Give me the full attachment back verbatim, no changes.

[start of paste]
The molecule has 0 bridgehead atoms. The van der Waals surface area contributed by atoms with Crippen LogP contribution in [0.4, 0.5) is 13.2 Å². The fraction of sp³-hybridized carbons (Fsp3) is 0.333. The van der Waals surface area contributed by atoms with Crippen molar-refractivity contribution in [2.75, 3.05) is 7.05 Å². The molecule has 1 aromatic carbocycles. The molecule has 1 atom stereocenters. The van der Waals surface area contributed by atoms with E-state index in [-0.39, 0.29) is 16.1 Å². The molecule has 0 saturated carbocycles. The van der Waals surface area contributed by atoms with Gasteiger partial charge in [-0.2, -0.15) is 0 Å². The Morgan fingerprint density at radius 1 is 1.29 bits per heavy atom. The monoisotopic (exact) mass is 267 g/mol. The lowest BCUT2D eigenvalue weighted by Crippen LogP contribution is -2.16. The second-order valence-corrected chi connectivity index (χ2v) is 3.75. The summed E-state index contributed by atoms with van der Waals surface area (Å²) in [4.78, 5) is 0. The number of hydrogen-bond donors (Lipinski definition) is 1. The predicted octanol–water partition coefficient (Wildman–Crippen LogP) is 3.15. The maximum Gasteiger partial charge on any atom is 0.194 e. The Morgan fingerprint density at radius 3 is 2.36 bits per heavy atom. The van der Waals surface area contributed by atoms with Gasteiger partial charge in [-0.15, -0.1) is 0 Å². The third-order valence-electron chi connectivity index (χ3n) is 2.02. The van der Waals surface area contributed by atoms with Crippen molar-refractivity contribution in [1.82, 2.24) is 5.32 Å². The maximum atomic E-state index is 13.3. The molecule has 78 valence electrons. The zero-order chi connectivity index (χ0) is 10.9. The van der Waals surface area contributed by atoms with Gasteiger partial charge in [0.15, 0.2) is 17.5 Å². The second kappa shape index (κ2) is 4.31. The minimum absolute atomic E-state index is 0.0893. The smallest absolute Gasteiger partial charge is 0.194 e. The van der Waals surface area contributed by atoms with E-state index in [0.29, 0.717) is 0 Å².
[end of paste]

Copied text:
The molecule has 0 bridgehead atoms. The van der Waals surface area contributed by atoms with Crippen LogP contribution in [0.4, 0.5) is 13.2 Å². The fraction of sp³-hybridized carbons (Fsp3) is 0.333. The van der Waals surface area contributed by atoms with Crippen molar-refractivity contribution in [2.75, 3.05) is 7.05 Å². The molecule has 1 aromatic carbocycles. The molecule has 1 atom stereocenters. The van der Waals surface area contributed by atoms with E-state index in [-0.39, 0.29) is 16.1 Å². The molecule has 0 saturated carbocycles. The van der Waals surface area contributed by atoms with Gasteiger partial charge in [-0.2, -0.15) is 0 Å². The Morgan fingerprint density at radius 1 is 1.29 bits per heavy atom. The monoisotopic (exact) mass is 267 g/mol. The lowest BCUT2D eigenvalue weighted by Crippen LogP contribution is -2.16. The second-order valence-corrected chi connectivity index (χ2v) is 3.75. The summed E-state index contributed by atoms with van der Waals surface area (Å²) in [4.78, 5) is 0. The number of hydrogen-bond donors (Lipinski definition) is 1. The predicted octanol–water partition coefficient (Wildman–Crippen LogP) is 3.15. The maximum Gasteiger partial charge on any atom is 0.194 e. The Morgan fingerprint density at radius 3 is 2.36 bits per heavy atom. The van der Waals surface area contributed by atoms with Gasteiger partial charge in [-0.15, -0.1) is 0 Å². The third-order valence-electron chi connectivity index (χ3n) is 2.02. The van der Waals surface area contributed by atoms with Crippen molar-refractivity contribution in [1.82, 2.24) is 5.32 Å². The maximum atomic E-state index is 13.3. The molecule has 78 valence electrons. The zero-order chi connectivity index (χ0) is 10.9. The van der Waals surface area contributed by atoms with Gasteiger partial charge in [0.15, 0.2) is 17.5 Å². The second kappa shape index (κ2) is 4.31. The minimum absolute atomic E-state index is 0.0893. The smallest absolute Gasteiger partial charge is 0.194 e. The van der Waals surface area contributed by atoms with E-state index in [0.29, 0.717) is 0 Å².